Le Gray was originally trained as a painter, studying under Paul Delaroche, but crossed over to the new medium of photography in the early years of its development. He was more than just a photographer he expanded this new medium with his technical inventions. One of the most defining is that of the waxed-paper negative. This invention he developed and perfected in France around 1849 as stated in A World History Of Photography by Naomi Rosenblum.A World History of Photography Le Gray had also worked out a collodion process at the same time, but did not publish either discovery until 1851. This resulted in the collodion technology being accredited to Frederick Scott Archer who discovered his process in 1850 and then published it in 1851.
Later in life Le Gray expanded his horizons by touring the Mediterranean with the writer Alexandre Dumas, père. Le Gray then carried on to Lebanon and ending his journeys in Egypt where he became a professor of drawing. He died in 1884 in Cairo.


Gustave Le Gray. The Breaking Wave , Sete, 1857


Profile:
Timothy O'Sullivan (see collection)

Timothy O'Suilivan came to landscape photography after four years of experience photographing behind the lines and on the batlefields of the Civil War. A former assistant in Mathew Brady's New York studio, in 1861 he had joined the group known as "Brady's Photographic Corps," working with Alexander Gardner. Because Brady refused to credit die work of individual photographers, Gardner, taking O'Sullivan along, established his own Washington firm to publish war views. War images taken by O'Sullivan arc wide-ranging in subject and direct in their message, including among them the weariness of inaction and continual waiting, and the horror of fields of the dead (pi. no. 209).

After the war, O'Suluvan, faced with the dullness of commercial studio work, discovered an optimum use for his energies and experience as a photographer on the survey teams that were being organized under civilian or militanry leadership to document wilderness areas west of the Mississippi. Departing from Nevada City with 9 x 12 inch and stereograph cameras, 125 glass plates, darkroom equip-ment, and chemicals, for more than two vears he explored the strange and inhospitable regions along the 40th Parallel with a group headed by the eminent geologist Clarence King. Following a brief period with the Darien Survey to the Isthmus of Panama, where bodi the humid atmosphere and the densely foliated terrain made photography difficult, he found another position on a western survey. As Weston Nacf has pointed out photography on die Geological Surveys West of the 100th Meridian, as the expedition commanded by Lieutenant George M. Wheeler of the Army Corps of Engineers was called, "was not so much a scientific tool as it was a means of publicizing the Survey's accomplishments in the hopes of persuading Congress to fund military rather than civilian expeditions in the future."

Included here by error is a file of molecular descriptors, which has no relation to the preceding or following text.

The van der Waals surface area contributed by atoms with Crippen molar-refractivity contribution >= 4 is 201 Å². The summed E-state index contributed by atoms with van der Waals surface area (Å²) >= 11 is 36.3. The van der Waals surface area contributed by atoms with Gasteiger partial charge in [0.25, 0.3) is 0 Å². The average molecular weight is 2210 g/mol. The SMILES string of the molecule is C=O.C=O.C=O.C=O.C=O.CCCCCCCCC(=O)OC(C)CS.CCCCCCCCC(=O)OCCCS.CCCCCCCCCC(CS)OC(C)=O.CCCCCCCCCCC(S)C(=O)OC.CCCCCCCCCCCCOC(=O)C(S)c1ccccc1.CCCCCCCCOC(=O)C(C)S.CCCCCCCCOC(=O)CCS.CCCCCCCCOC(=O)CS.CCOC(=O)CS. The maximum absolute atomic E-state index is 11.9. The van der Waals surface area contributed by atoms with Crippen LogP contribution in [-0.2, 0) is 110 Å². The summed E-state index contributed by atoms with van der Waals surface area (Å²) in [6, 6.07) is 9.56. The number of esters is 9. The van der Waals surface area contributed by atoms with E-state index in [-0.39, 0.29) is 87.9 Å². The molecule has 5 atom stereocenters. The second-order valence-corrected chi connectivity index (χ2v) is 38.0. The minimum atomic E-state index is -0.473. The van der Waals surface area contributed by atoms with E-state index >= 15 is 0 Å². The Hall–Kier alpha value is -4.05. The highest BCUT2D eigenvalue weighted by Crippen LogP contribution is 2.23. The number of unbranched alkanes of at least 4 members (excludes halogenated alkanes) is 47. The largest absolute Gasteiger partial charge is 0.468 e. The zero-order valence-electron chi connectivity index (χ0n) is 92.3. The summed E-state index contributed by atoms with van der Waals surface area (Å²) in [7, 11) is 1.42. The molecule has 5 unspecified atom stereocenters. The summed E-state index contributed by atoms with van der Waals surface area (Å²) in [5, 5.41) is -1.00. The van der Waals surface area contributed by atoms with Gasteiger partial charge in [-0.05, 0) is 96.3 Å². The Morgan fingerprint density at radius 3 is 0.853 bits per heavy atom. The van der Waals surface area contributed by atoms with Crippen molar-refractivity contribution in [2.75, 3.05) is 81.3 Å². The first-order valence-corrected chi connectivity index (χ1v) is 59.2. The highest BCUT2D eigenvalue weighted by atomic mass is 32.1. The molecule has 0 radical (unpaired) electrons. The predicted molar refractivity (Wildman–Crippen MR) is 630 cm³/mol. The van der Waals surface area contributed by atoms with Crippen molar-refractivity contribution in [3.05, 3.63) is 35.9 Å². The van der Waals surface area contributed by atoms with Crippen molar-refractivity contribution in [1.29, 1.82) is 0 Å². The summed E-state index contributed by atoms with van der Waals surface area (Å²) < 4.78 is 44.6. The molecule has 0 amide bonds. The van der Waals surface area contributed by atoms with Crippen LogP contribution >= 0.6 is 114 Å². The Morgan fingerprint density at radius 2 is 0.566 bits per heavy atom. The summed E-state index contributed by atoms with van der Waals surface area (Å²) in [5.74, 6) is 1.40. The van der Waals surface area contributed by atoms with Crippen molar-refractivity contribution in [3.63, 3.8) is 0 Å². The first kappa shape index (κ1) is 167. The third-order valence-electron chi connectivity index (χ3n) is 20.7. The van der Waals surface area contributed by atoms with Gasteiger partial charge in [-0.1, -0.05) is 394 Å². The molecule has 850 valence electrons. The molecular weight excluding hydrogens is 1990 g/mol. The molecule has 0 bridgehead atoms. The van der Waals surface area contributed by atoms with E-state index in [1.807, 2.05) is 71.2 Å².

O'Sullivarfs purpose in joining this team was more likely personal than political in diat he was allowed by Wheeler to be his own master, in charge of portions of the expedition, and dius did not have to take orders from geologists. Involved in the dramatic if not scientifically defensible exploit of attempting to ascend the Colorado River through the Grand Canvon, Wheeler noted O'Sullivan's professionalism in producing negatives in the face of all obstacles, including a near drowning. Following another brief period with King, O'Sullivan joined a Wheelerlcd survey to the Southwest where he documented not only geological formations but members of the pueblo and rock-dwelling tribes in the region of the Canyon dc Chelle (pi. no. 163). After 1875, O'Sullivan's problematical hcakh and the winding down of survey photography put an end to further involvement with die western landscape. Following a brief period in 1879 as photographer in the newly established United States Geological Survey, of which King was first director, and a position with the Treasury Department in Washington, O'Sullivan was forced by his tubercular condition to resign; he died a year later in Staten Island at age forty-two.

O'Sullivan approached western landscape with the documentarian's respect for the integrity of visible evidence and the camera artist's understanding of how to isolate and frame decisive forms and structures in nature. Beyond this, he had the capacity to invest inert matter with a sense of mysterious silence and timelessness; these qualities may be even more arresting to the modern eye than they were to his contemporaries, who regarded his images as accurate records rather than evocative statements.


TIMOTHY H. O'SULLIVAN. Black Canyon, Colorado River, from Camp 8, Looking above, 1871


Timothy H. O'Sullivan
(see collection)

(From Wikipedia, the free encyclopedia)

Timothy H. O'Sullivan (c. 1840 – January 14, 1882) was a photographer prominent for his work on subjects in the American Civil War and the Western United States.